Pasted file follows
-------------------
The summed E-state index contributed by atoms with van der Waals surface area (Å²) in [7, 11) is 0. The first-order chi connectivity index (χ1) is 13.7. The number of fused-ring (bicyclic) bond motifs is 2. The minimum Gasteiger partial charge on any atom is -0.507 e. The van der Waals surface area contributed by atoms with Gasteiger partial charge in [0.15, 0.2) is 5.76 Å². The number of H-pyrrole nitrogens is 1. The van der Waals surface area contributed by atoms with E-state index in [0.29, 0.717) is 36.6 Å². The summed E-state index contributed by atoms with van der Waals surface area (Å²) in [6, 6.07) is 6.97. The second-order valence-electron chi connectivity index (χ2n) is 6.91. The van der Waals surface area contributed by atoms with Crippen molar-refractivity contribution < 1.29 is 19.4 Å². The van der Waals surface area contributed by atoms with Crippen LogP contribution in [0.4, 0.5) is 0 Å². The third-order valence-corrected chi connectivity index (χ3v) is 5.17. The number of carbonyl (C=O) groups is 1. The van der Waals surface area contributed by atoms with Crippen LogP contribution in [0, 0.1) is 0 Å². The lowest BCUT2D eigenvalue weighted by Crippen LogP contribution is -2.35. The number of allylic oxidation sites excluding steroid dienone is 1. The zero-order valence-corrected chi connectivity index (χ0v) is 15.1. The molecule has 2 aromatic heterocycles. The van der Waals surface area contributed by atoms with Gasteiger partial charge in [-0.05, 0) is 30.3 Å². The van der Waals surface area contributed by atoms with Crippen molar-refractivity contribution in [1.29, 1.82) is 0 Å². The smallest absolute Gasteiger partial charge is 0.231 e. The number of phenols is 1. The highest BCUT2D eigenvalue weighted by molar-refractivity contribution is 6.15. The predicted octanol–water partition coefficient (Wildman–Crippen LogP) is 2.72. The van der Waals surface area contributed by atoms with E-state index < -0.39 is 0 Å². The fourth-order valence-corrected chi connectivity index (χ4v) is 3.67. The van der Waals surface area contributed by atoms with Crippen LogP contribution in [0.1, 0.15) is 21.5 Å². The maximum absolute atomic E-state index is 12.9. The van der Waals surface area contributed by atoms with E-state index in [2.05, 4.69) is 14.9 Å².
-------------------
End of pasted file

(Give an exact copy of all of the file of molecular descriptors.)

The summed E-state index contributed by atoms with van der Waals surface area (Å²) in [7, 11) is 0. The first-order chi connectivity index (χ1) is 13.7. The number of fused-ring (bicyclic) bond motifs is 2. The minimum Gasteiger partial charge on any atom is -0.507 e. The van der Waals surface area contributed by atoms with Gasteiger partial charge in [0.15, 0.2) is 5.76 Å². The number of H-pyrrole nitrogens is 1. The van der Waals surface area contributed by atoms with E-state index in [0.29, 0.717) is 36.6 Å². The summed E-state index contributed by atoms with van der Waals surface area (Å²) in [6, 6.07) is 6.97. The second-order valence-electron chi connectivity index (χ2n) is 6.91. The van der Waals surface area contributed by atoms with Crippen molar-refractivity contribution < 1.29 is 19.4 Å². The van der Waals surface area contributed by atoms with Crippen LogP contribution in [0.4, 0.5) is 0 Å². The third-order valence-corrected chi connectivity index (χ3v) is 5.17. The number of carbonyl (C=O) groups is 1. The van der Waals surface area contributed by atoms with Crippen LogP contribution in [0, 0.1) is 0 Å². The lowest BCUT2D eigenvalue weighted by Crippen LogP contribution is -2.35. The number of allylic oxidation sites excluding steroid dienone is 1. The zero-order valence-corrected chi connectivity index (χ0v) is 15.1. The molecule has 2 aromatic heterocycles. The van der Waals surface area contributed by atoms with Gasteiger partial charge in [-0.05, 0) is 30.3 Å². The van der Waals surface area contributed by atoms with Crippen molar-refractivity contribution in [1.29, 1.82) is 0 Å². The smallest absolute Gasteiger partial charge is 0.231 e. The number of phenols is 1. The highest BCUT2D eigenvalue weighted by molar-refractivity contribution is 6.15. The predicted octanol–water partition coefficient (Wildman–Crippen LogP) is 2.72. The van der Waals surface area contributed by atoms with E-state index < -0.39 is 0 Å². The fourth-order valence-corrected chi connectivity index (χ4v) is 3.67. The van der Waals surface area contributed by atoms with Crippen LogP contribution in [0.1, 0.15) is 21.5 Å². The maximum absolute atomic E-state index is 12.9. The van der Waals surface area contributed by atoms with E-state index in [2.05, 4.69) is 14.9 Å².